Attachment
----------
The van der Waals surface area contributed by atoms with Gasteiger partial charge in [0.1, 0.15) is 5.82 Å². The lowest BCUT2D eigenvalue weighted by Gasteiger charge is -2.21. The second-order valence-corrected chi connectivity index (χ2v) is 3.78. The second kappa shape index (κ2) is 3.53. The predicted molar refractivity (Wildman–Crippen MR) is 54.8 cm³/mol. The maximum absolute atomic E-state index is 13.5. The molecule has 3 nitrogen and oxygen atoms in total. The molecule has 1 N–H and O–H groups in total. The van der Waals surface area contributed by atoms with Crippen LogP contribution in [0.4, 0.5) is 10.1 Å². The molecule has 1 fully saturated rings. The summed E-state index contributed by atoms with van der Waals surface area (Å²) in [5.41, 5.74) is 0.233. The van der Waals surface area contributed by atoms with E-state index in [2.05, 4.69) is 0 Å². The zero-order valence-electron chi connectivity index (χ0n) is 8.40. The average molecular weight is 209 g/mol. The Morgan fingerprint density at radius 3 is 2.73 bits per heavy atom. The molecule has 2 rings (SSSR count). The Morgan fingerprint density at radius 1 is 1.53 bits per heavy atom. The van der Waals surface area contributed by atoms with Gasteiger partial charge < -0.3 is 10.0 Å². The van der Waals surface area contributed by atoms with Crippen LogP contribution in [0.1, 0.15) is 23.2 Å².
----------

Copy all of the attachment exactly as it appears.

The van der Waals surface area contributed by atoms with Gasteiger partial charge in [0.1, 0.15) is 5.82 Å². The lowest BCUT2D eigenvalue weighted by Gasteiger charge is -2.21. The second-order valence-corrected chi connectivity index (χ2v) is 3.78. The second kappa shape index (κ2) is 3.53. The predicted molar refractivity (Wildman–Crippen MR) is 54.8 cm³/mol. The maximum absolute atomic E-state index is 13.5. The molecule has 3 nitrogen and oxygen atoms in total. The molecule has 1 N–H and O–H groups in total. The van der Waals surface area contributed by atoms with Crippen LogP contribution in [0.4, 0.5) is 10.1 Å². The molecule has 1 fully saturated rings. The summed E-state index contributed by atoms with van der Waals surface area (Å²) in [5.41, 5.74) is 0.233. The van der Waals surface area contributed by atoms with E-state index in [2.05, 4.69) is 0 Å². The zero-order valence-electron chi connectivity index (χ0n) is 8.40. The average molecular weight is 209 g/mol. The Morgan fingerprint density at radius 3 is 2.73 bits per heavy atom. The molecule has 2 rings (SSSR count). The Morgan fingerprint density at radius 1 is 1.53 bits per heavy atom. The van der Waals surface area contributed by atoms with Gasteiger partial charge < -0.3 is 10.0 Å². The van der Waals surface area contributed by atoms with Crippen LogP contribution in [0.1, 0.15) is 23.2 Å².